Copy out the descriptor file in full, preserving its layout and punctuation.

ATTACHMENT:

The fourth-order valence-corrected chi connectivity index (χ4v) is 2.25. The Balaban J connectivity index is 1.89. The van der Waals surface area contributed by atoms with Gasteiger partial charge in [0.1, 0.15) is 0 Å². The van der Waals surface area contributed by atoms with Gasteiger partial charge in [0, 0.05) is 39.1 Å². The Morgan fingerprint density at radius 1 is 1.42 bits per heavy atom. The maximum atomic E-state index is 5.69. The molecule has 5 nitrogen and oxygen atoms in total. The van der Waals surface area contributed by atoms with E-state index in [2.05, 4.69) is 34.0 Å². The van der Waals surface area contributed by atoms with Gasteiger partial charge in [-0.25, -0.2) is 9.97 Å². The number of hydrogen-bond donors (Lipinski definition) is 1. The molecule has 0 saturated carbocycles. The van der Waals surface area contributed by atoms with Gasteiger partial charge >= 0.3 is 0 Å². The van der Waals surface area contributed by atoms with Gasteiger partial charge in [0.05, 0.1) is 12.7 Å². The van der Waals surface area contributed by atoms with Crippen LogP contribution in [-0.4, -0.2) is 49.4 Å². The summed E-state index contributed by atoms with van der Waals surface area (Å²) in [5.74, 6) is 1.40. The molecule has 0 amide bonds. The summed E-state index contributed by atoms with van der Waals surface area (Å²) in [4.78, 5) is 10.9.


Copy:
The fourth-order valence-corrected chi connectivity index (χ4v) is 2.25. The Balaban J connectivity index is 1.89. The van der Waals surface area contributed by atoms with Gasteiger partial charge in [0.1, 0.15) is 0 Å². The van der Waals surface area contributed by atoms with Gasteiger partial charge in [0, 0.05) is 39.1 Å². The Morgan fingerprint density at radius 1 is 1.42 bits per heavy atom. The maximum atomic E-state index is 5.69. The molecule has 5 nitrogen and oxygen atoms in total. The van der Waals surface area contributed by atoms with E-state index in [2.05, 4.69) is 34.0 Å². The van der Waals surface area contributed by atoms with Gasteiger partial charge in [-0.25, -0.2) is 9.97 Å². The number of hydrogen-bond donors (Lipinski definition) is 1. The molecule has 0 saturated carbocycles. The van der Waals surface area contributed by atoms with Gasteiger partial charge >= 0.3 is 0 Å². The van der Waals surface area contributed by atoms with Gasteiger partial charge in [0.05, 0.1) is 12.7 Å². The van der Waals surface area contributed by atoms with Crippen LogP contribution in [-0.4, -0.2) is 49.4 Å². The summed E-state index contributed by atoms with van der Waals surface area (Å²) in [5.74, 6) is 1.40. The molecule has 0 amide bonds. The summed E-state index contributed by atoms with van der Waals surface area (Å²) in [4.78, 5) is 10.9.